Energy

Hydrogen Cars Just Got A Lot More Feasible, Despite Obama’s Best Efforts

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Andrew Follett Energy and Science Reporter

Swedish scientists announced a major breakthrough Tuesday that could make producing hydrogen from water much cheaper.

The Swedish study, published in the peer-reviewed journal Nature Communications, developed a new monolayered, vanadium based material that can convert water into hydrogen much more cheaply than traditional methods. The breakthrough could lower the cost of producing hydrogen, which would make hydrogen-powered cars much more viable. Scientists conducted the research at the KTH Royal Institute of Technology in Stockholm

President George W. Bush poured $1.2 billion into hydrogen-powered car research in 2003, and he even said such vehicles were the automotive technology of the future. President Barack Obama, however, axed the program in 2009 in an effort to save taxpayers $100 million a year. Hydrogen car research has continued in other countries.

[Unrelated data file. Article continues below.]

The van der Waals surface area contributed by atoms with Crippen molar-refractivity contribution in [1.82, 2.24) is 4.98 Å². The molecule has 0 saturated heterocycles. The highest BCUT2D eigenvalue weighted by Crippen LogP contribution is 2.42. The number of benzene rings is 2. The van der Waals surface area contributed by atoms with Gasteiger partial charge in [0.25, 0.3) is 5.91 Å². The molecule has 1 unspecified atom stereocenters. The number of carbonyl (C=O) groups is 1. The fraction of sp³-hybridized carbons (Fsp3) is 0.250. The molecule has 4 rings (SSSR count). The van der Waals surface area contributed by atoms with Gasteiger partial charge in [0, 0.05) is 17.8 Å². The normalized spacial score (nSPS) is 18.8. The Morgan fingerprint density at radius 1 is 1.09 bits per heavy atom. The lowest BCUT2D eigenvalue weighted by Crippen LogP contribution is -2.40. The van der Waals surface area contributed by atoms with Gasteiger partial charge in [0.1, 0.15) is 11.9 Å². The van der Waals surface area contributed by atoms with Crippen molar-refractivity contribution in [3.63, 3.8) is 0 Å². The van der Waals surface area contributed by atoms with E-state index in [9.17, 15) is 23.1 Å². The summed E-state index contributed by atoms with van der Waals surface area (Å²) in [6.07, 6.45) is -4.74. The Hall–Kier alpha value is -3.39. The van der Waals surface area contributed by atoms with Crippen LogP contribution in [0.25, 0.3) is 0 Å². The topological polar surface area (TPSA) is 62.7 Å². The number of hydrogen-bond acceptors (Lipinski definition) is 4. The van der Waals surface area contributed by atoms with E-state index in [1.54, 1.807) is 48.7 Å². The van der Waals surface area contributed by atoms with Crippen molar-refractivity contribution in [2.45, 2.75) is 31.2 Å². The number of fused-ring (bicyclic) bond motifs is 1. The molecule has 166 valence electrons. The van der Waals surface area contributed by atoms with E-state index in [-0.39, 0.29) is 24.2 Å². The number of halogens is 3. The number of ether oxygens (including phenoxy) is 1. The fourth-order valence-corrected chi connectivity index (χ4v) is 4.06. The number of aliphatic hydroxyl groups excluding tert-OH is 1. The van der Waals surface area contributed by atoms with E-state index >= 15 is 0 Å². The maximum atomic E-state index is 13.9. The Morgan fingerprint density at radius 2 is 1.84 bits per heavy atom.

Hydrogen cars wouldn’t require any gasoline and would only emit water vapor as exhaust pipes. Major car companies like Toyota, Honda and Hyundai have already embraced the technology, but it has always been relatively limited due to the high costs of producing hydrogen.

“This monolayer feature not only increases the active surface area, but also enhances the electron transfer within the material,” Hong Chen, one of the study’s co-authors, said in a press statement. The research will”open a new area of low-cost water oxidation catalysts, featuring stability and efficiencies that equal or even surpass some of today’s best catalysts including [iridium oxide].”

The high costs of hydrogen production largely come from the fact that traditional methods of making it require extremely expensive precious metals like iridium, which currently costs $8,480 per pound. In comparison, the vanadium used in the study costs about $42.53 per pound.

The use of precious metals required to make large amounts of hydrogen was a huge major barrier to hydrogen vehicles and is one of the justifications for green groups opposition to them. Japan plans to spend $385 million to build hydrogen infrastructure to put 6,000 hydrogen cars on the road before 2020.

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